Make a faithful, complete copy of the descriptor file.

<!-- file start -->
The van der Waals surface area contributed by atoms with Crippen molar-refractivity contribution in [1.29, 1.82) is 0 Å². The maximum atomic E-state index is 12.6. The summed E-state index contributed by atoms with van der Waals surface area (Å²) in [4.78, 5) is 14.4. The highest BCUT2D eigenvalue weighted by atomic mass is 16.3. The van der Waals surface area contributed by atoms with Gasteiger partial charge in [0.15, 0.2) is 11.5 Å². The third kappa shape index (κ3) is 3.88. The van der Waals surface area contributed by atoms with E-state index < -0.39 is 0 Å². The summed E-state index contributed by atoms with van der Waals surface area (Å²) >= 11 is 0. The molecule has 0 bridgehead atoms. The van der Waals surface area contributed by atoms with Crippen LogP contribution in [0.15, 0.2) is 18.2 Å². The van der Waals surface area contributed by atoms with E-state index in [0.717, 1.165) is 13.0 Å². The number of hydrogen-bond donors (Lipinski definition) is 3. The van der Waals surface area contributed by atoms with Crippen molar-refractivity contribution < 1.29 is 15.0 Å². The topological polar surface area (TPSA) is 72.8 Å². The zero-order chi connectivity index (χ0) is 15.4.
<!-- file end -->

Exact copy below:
The van der Waals surface area contributed by atoms with Crippen molar-refractivity contribution in [1.29, 1.82) is 0 Å². The maximum atomic E-state index is 12.6. The summed E-state index contributed by atoms with van der Waals surface area (Å²) in [4.78, 5) is 14.4. The highest BCUT2D eigenvalue weighted by atomic mass is 16.3. The van der Waals surface area contributed by atoms with Gasteiger partial charge in [0.15, 0.2) is 11.5 Å². The third kappa shape index (κ3) is 3.88. The van der Waals surface area contributed by atoms with E-state index < -0.39 is 0 Å². The summed E-state index contributed by atoms with van der Waals surface area (Å²) >= 11 is 0. The molecule has 0 bridgehead atoms. The van der Waals surface area contributed by atoms with Crippen LogP contribution in [0.15, 0.2) is 18.2 Å². The van der Waals surface area contributed by atoms with E-state index in [0.717, 1.165) is 13.0 Å². The number of hydrogen-bond donors (Lipinski definition) is 3. The van der Waals surface area contributed by atoms with Crippen molar-refractivity contribution < 1.29 is 15.0 Å². The topological polar surface area (TPSA) is 72.8 Å². The zero-order chi connectivity index (χ0) is 15.4.